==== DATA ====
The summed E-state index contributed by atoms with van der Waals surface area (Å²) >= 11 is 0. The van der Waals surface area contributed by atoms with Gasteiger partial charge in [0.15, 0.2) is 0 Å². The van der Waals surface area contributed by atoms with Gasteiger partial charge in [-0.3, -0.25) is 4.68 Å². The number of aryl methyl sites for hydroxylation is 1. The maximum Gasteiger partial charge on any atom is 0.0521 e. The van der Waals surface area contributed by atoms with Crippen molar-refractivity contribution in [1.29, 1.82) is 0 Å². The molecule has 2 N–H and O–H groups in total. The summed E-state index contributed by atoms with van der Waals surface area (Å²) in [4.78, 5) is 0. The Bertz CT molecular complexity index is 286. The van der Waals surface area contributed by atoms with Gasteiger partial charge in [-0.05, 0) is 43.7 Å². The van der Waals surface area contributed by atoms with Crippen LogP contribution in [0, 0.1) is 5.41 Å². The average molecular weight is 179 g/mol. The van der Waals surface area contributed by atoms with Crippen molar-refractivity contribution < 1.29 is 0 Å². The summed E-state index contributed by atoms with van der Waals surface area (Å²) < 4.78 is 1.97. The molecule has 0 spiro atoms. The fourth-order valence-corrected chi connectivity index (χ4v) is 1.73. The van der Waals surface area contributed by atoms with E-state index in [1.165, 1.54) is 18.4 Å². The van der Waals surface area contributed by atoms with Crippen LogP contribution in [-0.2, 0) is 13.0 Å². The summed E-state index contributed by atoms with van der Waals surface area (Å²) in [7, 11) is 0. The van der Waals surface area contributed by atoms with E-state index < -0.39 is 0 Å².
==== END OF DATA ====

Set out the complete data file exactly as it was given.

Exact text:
The summed E-state index contributed by atoms with van der Waals surface area (Å²) >= 11 is 0. The van der Waals surface area contributed by atoms with Gasteiger partial charge in [0.15, 0.2) is 0 Å². The van der Waals surface area contributed by atoms with Gasteiger partial charge in [-0.3, -0.25) is 4.68 Å². The number of aryl methyl sites for hydroxylation is 1. The maximum Gasteiger partial charge on any atom is 0.0521 e. The van der Waals surface area contributed by atoms with Crippen molar-refractivity contribution in [1.29, 1.82) is 0 Å². The molecule has 2 N–H and O–H groups in total. The summed E-state index contributed by atoms with van der Waals surface area (Å²) in [4.78, 5) is 0. The Bertz CT molecular complexity index is 286. The van der Waals surface area contributed by atoms with Gasteiger partial charge in [-0.05, 0) is 43.7 Å². The van der Waals surface area contributed by atoms with Crippen LogP contribution in [0, 0.1) is 5.41 Å². The average molecular weight is 179 g/mol. The van der Waals surface area contributed by atoms with Crippen molar-refractivity contribution < 1.29 is 0 Å². The summed E-state index contributed by atoms with van der Waals surface area (Å²) < 4.78 is 1.97. The molecule has 0 spiro atoms. The fourth-order valence-corrected chi connectivity index (χ4v) is 1.73. The van der Waals surface area contributed by atoms with E-state index in [1.165, 1.54) is 18.4 Å². The van der Waals surface area contributed by atoms with Crippen LogP contribution in [-0.2, 0) is 13.0 Å². The summed E-state index contributed by atoms with van der Waals surface area (Å²) in [7, 11) is 0. The van der Waals surface area contributed by atoms with E-state index < -0.39 is 0 Å².